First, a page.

Can't presume to speak for all men, but here are some things *I* wish women knew.
There is no true or useful information about what men want or what men think in Cosmopolitan magazine or any of its imitators. Never has been, never will be. You really think you need to know "16 Secret Sex Moves That'll Have Him Begging For More?" They're not secret, we're not that complicated (really, all you need to do is show up and be willing), and no man worth having a long-term relationship with will beg you for anything. If Cosmo's editors were honest, they'd run articles like, "Lose Those Unwanted Brains."
Mere words cannot express how much I despise that magazine.
Don't ever ask us if something makes you look fat. If something makes you look fat, it's because you're fat. Deal with it.
Don't hold up two outfits and ask us to pick one for you to wear, and when we do, ask what's wrong with the other one. Nothing's wrong with the other one, we just like the first one better. No further explanation is possible.
No sexual teasing. You put out an ad, the man tries to answer it, you reject him, you deserve a 2x4 upside the head. There are some things you must never do to a man whose respect and affection you value, and if that's not at the top of the list, it's certainly in the top 3.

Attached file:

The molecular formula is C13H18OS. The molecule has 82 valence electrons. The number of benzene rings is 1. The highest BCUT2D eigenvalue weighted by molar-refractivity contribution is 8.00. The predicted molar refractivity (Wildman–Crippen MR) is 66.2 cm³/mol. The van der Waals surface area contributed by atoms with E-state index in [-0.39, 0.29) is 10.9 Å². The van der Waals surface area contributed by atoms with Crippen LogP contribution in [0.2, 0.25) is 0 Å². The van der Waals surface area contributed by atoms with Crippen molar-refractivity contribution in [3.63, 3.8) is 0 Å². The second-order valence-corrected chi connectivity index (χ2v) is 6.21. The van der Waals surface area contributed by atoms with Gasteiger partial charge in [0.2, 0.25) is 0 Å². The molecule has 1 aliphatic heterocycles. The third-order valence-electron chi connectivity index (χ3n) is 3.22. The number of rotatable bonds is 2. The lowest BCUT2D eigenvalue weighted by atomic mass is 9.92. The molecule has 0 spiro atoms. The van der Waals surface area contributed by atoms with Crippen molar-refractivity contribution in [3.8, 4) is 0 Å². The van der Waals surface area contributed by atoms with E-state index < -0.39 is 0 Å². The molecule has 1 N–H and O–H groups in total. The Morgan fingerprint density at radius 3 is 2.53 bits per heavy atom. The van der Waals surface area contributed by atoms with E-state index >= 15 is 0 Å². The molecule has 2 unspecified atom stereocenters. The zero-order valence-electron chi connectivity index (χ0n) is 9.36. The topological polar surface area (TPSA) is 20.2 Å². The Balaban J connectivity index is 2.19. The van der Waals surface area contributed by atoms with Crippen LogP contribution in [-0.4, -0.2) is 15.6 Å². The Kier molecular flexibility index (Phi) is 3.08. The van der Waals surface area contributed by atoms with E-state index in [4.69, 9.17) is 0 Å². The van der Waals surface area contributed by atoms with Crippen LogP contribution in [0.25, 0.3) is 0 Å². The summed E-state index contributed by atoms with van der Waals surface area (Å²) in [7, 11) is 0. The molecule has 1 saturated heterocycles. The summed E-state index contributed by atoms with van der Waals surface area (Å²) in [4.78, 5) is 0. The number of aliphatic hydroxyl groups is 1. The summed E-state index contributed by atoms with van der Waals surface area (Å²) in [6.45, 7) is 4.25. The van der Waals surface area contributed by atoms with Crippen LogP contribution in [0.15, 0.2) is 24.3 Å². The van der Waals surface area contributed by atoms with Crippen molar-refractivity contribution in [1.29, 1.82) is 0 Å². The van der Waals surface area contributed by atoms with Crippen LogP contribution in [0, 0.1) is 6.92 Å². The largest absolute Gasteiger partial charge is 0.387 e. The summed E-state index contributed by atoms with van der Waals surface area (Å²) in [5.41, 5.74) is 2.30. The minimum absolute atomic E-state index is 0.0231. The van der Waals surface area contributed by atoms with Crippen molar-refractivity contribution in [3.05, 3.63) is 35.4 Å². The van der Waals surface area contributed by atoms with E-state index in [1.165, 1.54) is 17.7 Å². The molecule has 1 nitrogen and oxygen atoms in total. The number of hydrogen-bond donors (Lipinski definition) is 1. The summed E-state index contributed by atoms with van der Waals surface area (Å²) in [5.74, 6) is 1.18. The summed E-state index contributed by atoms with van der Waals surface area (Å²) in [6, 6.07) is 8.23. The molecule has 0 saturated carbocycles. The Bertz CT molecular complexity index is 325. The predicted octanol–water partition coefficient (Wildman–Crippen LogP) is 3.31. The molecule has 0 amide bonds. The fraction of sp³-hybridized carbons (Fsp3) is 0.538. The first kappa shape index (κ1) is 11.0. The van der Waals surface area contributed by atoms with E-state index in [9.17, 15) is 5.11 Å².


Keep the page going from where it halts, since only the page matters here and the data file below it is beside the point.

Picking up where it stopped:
Say what you mean, and mean what you say. We're not good with hints and innuendo. You want something? Ask. You don't like something? Say so.
You can tell us what you want us to do, when you want us to do it, or how you want us to do it. Pick one. Two is annoying, three is infuriating, and repeated often enough is a relationship killer.
We're not stupid, insensitive, thoughtless, selfish, chronically horny, aggressive, violent... Well, okay, some of us are. So are some of you. Avoid such people. Most of us are pretty decent, just know that we don't think the same way you do and that doesn't mean we're wrong or don't understand you or don't love you. We're just different. Celebrate that with us instead of trying to make us think like you do. That's a hopeless task.
Ah, maybe I'm being a little more serious than this thread really expected. I have been personally deeply wounded by what I now think of as the lunatic fringe of the women's movement--and don't anybody try to pretend there isn't one, any social movement spawns a certain amount of over the top lunacy--while trying to be supportive of its broader goals and objectives, and it hasn't been easy.